Game book reveals Rizal as comic oracle

GOTCHA - Jarius Bondoc () - December 30, 2011 - 12:00am

Published recently by his descendants is an unknown work of José Rizal. Entitled Haec Est Sibylla Cumana, it is not a novel or a collection of poems and essays. It is a game.

Inspired by the prophecies of The Sibyl of Cumae, as depicted by the Roman historian Livy and poets Ovid and Virgil, Sibylla Cumana consists of 52 questions about the future, each with eight possible answers. It doesn’t matter how many players join the game or turns they take. What’s important is to read aloud the question on what’s to come and the predictive answer.

Sample questions: Will I marry whom I please? Will I be lucky in business? Which shall I choose, the big one or the small one? Should I be hurt by what has happened to me? Is their lack of news deliberate?

For the answer to your question, you must spin an octagonal top, the sides Roman-numbered I to VIII. When the top stops and falls on its side, you then look up the number’s corresponding answer.

The questions and answers can be eerily prophetic  and hilarious. At the book launching this month the publishers demonstrated how to play Sibylla Cumana. An innocent lass was on hand to spin the top. Hypothetically Question 34 was asked by a very well known bachelor-President of the Philippines: “Does my family want me to marry?” The top was spun and landed on its side number VI. The hall burst into guffaws when the lass read the corresponding answer: “It will be a long wait.”

Again in imaginary jest Question No. 11 was asked by a notably wise, old Senate President: “Will I live long?” More laughter when the top pointed to the divination: “Not as much as you deserve.”

Of course, Question 14 just had to be asked  still hypothetically, so bato-bato sa langit, tamaan ay huwag magalit  by a famous hospital-detained ex-President whose tenure often was criticized as transactional: “What do they say about me?” The crowd turned silent; everyone could hear the top spin and drop. The Sybilla Cumana’s answer, side III, was for everyone’s delectation: “Yes, because these days everything is business, even politics.”

Rizal was so learned because well read in many European tongues. He knew that the Roman senators consulted the oracle Sibyl to divine the best options, or why the gods were sending calamities. He patterned his game after it.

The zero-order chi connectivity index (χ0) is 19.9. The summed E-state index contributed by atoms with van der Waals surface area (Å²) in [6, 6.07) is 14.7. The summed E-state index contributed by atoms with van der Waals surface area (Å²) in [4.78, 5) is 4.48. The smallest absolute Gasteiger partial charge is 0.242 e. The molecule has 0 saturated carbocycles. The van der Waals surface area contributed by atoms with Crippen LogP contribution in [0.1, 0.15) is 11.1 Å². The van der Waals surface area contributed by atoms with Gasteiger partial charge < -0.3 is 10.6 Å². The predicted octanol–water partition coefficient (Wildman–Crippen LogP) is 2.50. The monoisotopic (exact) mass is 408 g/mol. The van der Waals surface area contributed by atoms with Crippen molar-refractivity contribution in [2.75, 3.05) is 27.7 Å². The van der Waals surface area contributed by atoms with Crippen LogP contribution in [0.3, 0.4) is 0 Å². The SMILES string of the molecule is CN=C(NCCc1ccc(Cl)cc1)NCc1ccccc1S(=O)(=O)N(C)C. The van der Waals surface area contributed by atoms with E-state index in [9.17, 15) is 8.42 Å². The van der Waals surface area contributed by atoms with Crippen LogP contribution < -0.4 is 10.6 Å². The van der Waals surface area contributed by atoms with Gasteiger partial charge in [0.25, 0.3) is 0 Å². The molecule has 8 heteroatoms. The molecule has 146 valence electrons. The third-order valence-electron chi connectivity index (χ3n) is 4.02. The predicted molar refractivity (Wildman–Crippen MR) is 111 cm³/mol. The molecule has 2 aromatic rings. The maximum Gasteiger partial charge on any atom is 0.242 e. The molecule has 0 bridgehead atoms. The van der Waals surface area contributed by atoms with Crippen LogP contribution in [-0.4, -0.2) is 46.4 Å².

It was 1895. Rizal was in exile in Dapitan, having incensed the Spanish authorities with the publication of his fiery novels. He kept himself busy teaching planting to the local boys, arts and crafts to the girls, and manners to all. He collected insects and plants, sending the specimen to research centers in Europe in exchange for books, and in the process getting two species named after him. Winning the lotto, he used the prize to erect a medical clinic. Josephine Bracken was by his side. His family often came to visit for grand reunions; he described in subsequent letters that Christmas of 1895 as his happiest ever.

But the news coming in from Luzon was troubling. The crackdown on dissent was getting worse. Revolution was in the air. Rizal was being mentioned as probably involved; he would in fact be accused of such and executed the following year. Filipinos were very uneasy about the outlook. That was the general situation when our great hero conceived Haec Est Sibylla Cumana. The venerable Carmen Guerrero Cruz Nakpil noted as its publisher, “Maybe, with this final gesture, Rizal was telling us not to be afraid of the future, and was wishing us joy, a light heart, and companionable, group fun.”

The game reveals not only Rizal’s literary but also mathematical depth. He devised a chart (reproduced in the book) of eight columns representing the answer numbers and 52 lines for the questions, with each of the foci assigned a related topic number.

In Sibylla Cumana shows Rizal’s dexterity: he whittled the wooden top himself. And his humor: like, Question 38 is “Which of the two wears the pants?” And imagination: Answer V to Question 11 is: “A foreigner will ask for your hand. The day after he will ask for a thousand pesetas from your father, who will refuse and be accused of being miserly. Relationships will be broken.”

Sibylla Cumana tells us what was going on in the minds of our forebears at the time. Who would think that Pepe Pimentel jokes were already in vogue then, as Question 51 shows: “Do I have to put up with a mother-in-law in my house?”

Every Filipino would want to have a part of Rizal in the house, and Haec Est Sibylla Cumana is one of the best ways. The set, priced P950, features the main book in the original Spanish. There is an English translation, This Is Sibylla Cumana, by Gemma Cruz Araneta, descended from Rizal’s brother Paciano, the Katipunan general. And one in Filipino, Si Sibylla Cumana Ito, by national artist for literature Virgilio S. Almario.

They come in a box, a replica of the original container when Rizal turned it over to his sister Narcisa Rizal Lopez for safekeeping. (How her family guarded it with their lives through the Revolution, the Philippine-American War, and the Japanese invasion is retold in riveting detail in the foreword.) Completing the set is a repro of Rizal’s wooden top.

You can order from Cruz Publishing, 1006 Tower One & Exchange Plaza, Ayala Avenue, Makati; (+632) 8911945 or 8919191;

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Catch Sapol radio show, Saturdays, 8-10 a.m., DWIZ, (882-AM).

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